Main Page | See live article | Alphabetical index

Associative array

In computing, an associative array, also known as a map or table, is an abstract data type very closely related to the mathematical concept of a function. Conceptually, an associative array is composed of a collection of keys and a collection of values, and each key is associated with one value. The operation of finding the value associated with a key is called a lookup or indexing, and this is the most important operation supported by an associative array. The relationship between a key and its value is sometimes called a mapping or binding. For example, if the value associated with the key "bob" is 7, we see say that our array maps "bob" to 7.

The operations that are usually defined for an associative array are:

Table of contents
1 Examples
2 Data Structures for Associative Arrays
3 Language Support
4 External links


One can think of a telephone book as an example of an associative array, where names are the keys and phone numbers are the values. Another example would be a dictionary where words are the keys and definitions are the values. A database is a sort of generalized associative array.

Need more examples

Data Structures for Associative Arrays

Associative arrays are usually used when lookup is the most frequent operation. For this reason, implementations are usually designed to allow speedy lookup, at the expense of slower insertion and a larger storage footprint than other data structures (such as association lists).

Efficient Representations

There are two main efficient data structures used to represent associative arrays, the hash table and the self-balancing binary search tree. Relative advantages and disadvantages include:

Association Lists

A simple but generally inefficient type of association map is an association list, which simply stores a list of key/value pairs, and each lookup scans through the list looking for a key match. Strong advantages of association lists include:

The disadvantage, however, is that remove and lookup operations take O(n) worst-case and average time. In particular, looking up a key which is not present will scan the entire list. This particular case can be mitigated by storing the list in sorted order, but this destroys constant-time insertion.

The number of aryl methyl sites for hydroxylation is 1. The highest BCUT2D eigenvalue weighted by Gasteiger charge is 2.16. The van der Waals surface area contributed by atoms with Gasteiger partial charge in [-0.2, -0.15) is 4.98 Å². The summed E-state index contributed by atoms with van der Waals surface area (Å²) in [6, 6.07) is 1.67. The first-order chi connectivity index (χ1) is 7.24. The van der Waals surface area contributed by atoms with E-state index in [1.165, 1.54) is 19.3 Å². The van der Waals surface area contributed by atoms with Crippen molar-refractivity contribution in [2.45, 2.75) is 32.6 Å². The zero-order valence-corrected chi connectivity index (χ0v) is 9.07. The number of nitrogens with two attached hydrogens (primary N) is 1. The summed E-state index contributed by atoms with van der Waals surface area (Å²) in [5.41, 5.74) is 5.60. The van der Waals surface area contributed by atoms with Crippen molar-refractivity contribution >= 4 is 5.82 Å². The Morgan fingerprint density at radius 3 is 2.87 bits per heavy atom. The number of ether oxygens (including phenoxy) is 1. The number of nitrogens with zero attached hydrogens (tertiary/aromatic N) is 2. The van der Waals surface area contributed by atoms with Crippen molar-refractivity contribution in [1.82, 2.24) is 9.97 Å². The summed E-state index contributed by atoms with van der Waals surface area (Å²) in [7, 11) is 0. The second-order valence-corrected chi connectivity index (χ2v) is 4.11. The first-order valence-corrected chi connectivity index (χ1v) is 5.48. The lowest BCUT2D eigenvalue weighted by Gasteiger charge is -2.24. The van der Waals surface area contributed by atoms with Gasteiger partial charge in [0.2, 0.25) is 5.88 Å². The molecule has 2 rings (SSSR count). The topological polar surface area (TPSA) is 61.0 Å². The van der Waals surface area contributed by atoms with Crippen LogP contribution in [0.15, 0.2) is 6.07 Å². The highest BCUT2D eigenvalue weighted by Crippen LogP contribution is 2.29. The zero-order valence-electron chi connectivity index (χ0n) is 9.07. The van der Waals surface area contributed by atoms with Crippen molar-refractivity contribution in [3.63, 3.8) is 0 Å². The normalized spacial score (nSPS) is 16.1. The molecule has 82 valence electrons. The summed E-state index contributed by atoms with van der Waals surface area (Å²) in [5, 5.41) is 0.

Specialized Representations

If the keys have a specific type, one can often use specialized data structures to gain performance. For example, integer-keyed maps can be implemented using Patricia trees or Judy arrays, and are useful space-saving replacements for sparse arrays. Because this type of data structure can perform longest-prefix matching, they're particularly useful in applications where a single value is assigned to most of a large range of keys with a common prefix except for a few exceptions, such as in routing tables.

String-keyed maps can avoid extra comparisons during lookups by using tries.

Language Support

Associative arrays are known by many names in different programming languages. In Smalltalk and Python they are called dictionaries; in Perl they are called hashes; in Java they are called hashmaps [1] and in Common Lisp they are called hash tables. "Hash table" is also the name of the most common data structure used to store an associative array. In the scripting language Lua, associative arrays, called tables, are used as the primitive building block for all data structures, even arrays.

Associative arrays can be implemented in any programming language, and one or more implementations of them is typically found either built into the language or the standard library distributed with it (C is a noticeable exception, as neither the language nor the standard library directly provide one. It is not difficult to write one in C, though).

In Smalltalk

In Smalltalk a dictionary is used:

 phonebook := Dictionary new.
 phonebook at: 'Sally Smart'      put:  '555-9999'.
 phonebook at: 'John Doe'         put:  '555-1212'.
 phonebook at: 'J. Random Hacker' put:  '553-1337'.

To access an entry the message #at: is sent to the dictionary object.
 phonebook at: 'Sally Smart'

In C++

C++ also has a form of associative array called std::map. One could create a map with the same information as above using C++ with the following code:


int main() { std::map phone_book; phone_book["Sally Smart"] = "555-9999"; phone_book["John Doe"] = "555-1212"; phone_book["J. Random Hacker"] = "553-1337"; return 0; }

In C++, std::map allows keys and values to be different data types, but all of the keys in a particular map must be of the same base type. The same must be true for all of the values. Although std::map is typically implemented using a self-balancing binary search tree, the SGI STL also provides a std::hash_map which has the algorithmic benefits of a hash table.

In Lisp

In Lisp and Scheme, association lists are commonly used, as in the following S-expression:

'(("Sally Smart" . "555-9999")
  ("John Doe" . "555-1212")
  ("J. Random Hacker" . "553-1337"))

The syntax (x . y) is used to indicate a pair. Keys and values need not be the same type within an alist. Lisp and Scheme provide operations to manipulate alists in ways similar to associative arrays.

External links